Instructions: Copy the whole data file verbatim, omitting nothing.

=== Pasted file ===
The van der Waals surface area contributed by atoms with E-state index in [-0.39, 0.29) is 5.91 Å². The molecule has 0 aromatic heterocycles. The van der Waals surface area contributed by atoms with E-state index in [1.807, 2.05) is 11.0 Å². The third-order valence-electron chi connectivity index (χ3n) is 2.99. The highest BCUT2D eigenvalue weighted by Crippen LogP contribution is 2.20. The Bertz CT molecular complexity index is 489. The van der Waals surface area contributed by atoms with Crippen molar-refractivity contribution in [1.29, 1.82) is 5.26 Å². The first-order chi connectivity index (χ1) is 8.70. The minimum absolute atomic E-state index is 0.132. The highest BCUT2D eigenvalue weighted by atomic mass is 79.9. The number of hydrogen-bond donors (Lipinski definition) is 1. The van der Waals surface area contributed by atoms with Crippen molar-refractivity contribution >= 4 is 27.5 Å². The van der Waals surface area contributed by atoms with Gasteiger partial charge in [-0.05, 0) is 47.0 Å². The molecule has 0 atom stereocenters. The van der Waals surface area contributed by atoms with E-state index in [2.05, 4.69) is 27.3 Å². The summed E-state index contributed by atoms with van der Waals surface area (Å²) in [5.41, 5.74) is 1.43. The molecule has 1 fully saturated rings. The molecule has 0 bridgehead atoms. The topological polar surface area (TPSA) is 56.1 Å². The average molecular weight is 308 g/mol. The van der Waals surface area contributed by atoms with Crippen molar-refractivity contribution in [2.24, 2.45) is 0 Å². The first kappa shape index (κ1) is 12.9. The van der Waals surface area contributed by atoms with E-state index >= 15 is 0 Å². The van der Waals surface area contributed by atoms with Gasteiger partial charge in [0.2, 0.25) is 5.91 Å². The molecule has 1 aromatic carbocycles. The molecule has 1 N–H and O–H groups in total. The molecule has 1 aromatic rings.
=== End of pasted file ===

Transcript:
The van der Waals surface area contributed by atoms with E-state index in [-0.39, 0.29) is 5.91 Å². The molecule has 0 aromatic heterocycles. The van der Waals surface area contributed by atoms with E-state index in [1.807, 2.05) is 11.0 Å². The third-order valence-electron chi connectivity index (χ3n) is 2.99. The highest BCUT2D eigenvalue weighted by Crippen LogP contribution is 2.20. The Bertz CT molecular complexity index is 489. The van der Waals surface area contributed by atoms with Crippen molar-refractivity contribution in [1.29, 1.82) is 5.26 Å². The first-order chi connectivity index (χ1) is 8.70. The minimum absolute atomic E-state index is 0.132. The highest BCUT2D eigenvalue weighted by atomic mass is 79.9. The number of hydrogen-bond donors (Lipinski definition) is 1. The van der Waals surface area contributed by atoms with Crippen molar-refractivity contribution >= 4 is 27.5 Å². The van der Waals surface area contributed by atoms with Gasteiger partial charge in [-0.05, 0) is 47.0 Å². The molecule has 0 atom stereocenters. The van der Waals surface area contributed by atoms with E-state index in [2.05, 4.69) is 27.3 Å². The summed E-state index contributed by atoms with van der Waals surface area (Å²) in [5.41, 5.74) is 1.43. The molecule has 1 fully saturated rings. The molecule has 0 bridgehead atoms. The topological polar surface area (TPSA) is 56.1 Å². The average molecular weight is 308 g/mol. The van der Waals surface area contributed by atoms with Crippen molar-refractivity contribution in [2.24, 2.45) is 0 Å². The first kappa shape index (κ1) is 12.9. The van der Waals surface area contributed by atoms with E-state index >= 15 is 0 Å². The van der Waals surface area contributed by atoms with Gasteiger partial charge in [0.2, 0.25) is 5.91 Å². The molecule has 1 aromatic carbocycles. The molecule has 1 N–H and O–H groups in total. The molecule has 1 aromatic rings.